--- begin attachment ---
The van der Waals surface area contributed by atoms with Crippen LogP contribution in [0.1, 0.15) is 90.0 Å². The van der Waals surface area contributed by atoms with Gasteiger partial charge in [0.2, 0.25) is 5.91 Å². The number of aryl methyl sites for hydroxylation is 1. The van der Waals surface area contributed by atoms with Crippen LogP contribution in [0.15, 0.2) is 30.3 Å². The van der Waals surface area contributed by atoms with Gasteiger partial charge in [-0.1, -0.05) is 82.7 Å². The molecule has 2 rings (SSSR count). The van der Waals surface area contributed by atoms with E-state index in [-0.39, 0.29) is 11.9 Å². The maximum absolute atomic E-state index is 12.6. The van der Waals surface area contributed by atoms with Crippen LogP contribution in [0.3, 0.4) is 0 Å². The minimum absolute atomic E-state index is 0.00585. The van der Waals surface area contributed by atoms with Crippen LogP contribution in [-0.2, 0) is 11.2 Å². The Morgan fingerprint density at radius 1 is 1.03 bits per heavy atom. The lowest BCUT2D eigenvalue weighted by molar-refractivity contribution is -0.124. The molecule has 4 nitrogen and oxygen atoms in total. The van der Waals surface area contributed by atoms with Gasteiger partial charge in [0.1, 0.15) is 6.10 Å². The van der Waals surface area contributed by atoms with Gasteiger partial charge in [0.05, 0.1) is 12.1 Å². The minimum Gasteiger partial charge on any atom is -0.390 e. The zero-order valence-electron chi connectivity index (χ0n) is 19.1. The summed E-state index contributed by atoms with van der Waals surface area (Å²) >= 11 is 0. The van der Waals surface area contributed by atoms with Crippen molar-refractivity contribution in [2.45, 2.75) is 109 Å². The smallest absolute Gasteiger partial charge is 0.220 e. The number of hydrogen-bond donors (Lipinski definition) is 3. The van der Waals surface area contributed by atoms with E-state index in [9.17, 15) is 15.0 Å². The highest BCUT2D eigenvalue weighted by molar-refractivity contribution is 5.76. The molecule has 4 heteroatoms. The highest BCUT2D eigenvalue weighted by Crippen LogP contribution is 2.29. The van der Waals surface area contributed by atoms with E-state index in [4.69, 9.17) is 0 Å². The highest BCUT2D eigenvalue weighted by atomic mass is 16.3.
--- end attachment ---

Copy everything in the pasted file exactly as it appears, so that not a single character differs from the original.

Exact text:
The van der Waals surface area contributed by atoms with Crippen LogP contribution in [0.1, 0.15) is 90.0 Å². The van der Waals surface area contributed by atoms with Gasteiger partial charge in [0.2, 0.25) is 5.91 Å². The number of aryl methyl sites for hydroxylation is 1. The van der Waals surface area contributed by atoms with Crippen LogP contribution in [0.15, 0.2) is 30.3 Å². The van der Waals surface area contributed by atoms with Gasteiger partial charge in [-0.1, -0.05) is 82.7 Å². The molecule has 2 rings (SSSR count). The van der Waals surface area contributed by atoms with E-state index in [-0.39, 0.29) is 11.9 Å². The maximum absolute atomic E-state index is 12.6. The van der Waals surface area contributed by atoms with Crippen LogP contribution in [0.3, 0.4) is 0 Å². The minimum absolute atomic E-state index is 0.00585. The van der Waals surface area contributed by atoms with Crippen LogP contribution in [-0.2, 0) is 11.2 Å². The Morgan fingerprint density at radius 1 is 1.03 bits per heavy atom. The lowest BCUT2D eigenvalue weighted by molar-refractivity contribution is -0.124. The molecule has 4 nitrogen and oxygen atoms in total. The van der Waals surface area contributed by atoms with Gasteiger partial charge in [0.1, 0.15) is 6.10 Å². The van der Waals surface area contributed by atoms with Gasteiger partial charge in [0.05, 0.1) is 12.1 Å². The minimum Gasteiger partial charge on any atom is -0.390 e. The zero-order valence-electron chi connectivity index (χ0n) is 19.1. The summed E-state index contributed by atoms with van der Waals surface area (Å²) >= 11 is 0. The van der Waals surface area contributed by atoms with Crippen molar-refractivity contribution in [2.45, 2.75) is 109 Å². The smallest absolute Gasteiger partial charge is 0.220 e. The number of hydrogen-bond donors (Lipinski definition) is 3. The van der Waals surface area contributed by atoms with E-state index in [9.17, 15) is 15.0 Å². The highest BCUT2D eigenvalue weighted by molar-refractivity contribution is 5.76. The molecule has 4 heteroatoms. The highest BCUT2D eigenvalue weighted by Crippen LogP contribution is 2.29. The van der Waals surface area contributed by atoms with E-state index in [4.69, 9.17) is 0 Å². The highest BCUT2D eigenvalue weighted by atomic mass is 16.3.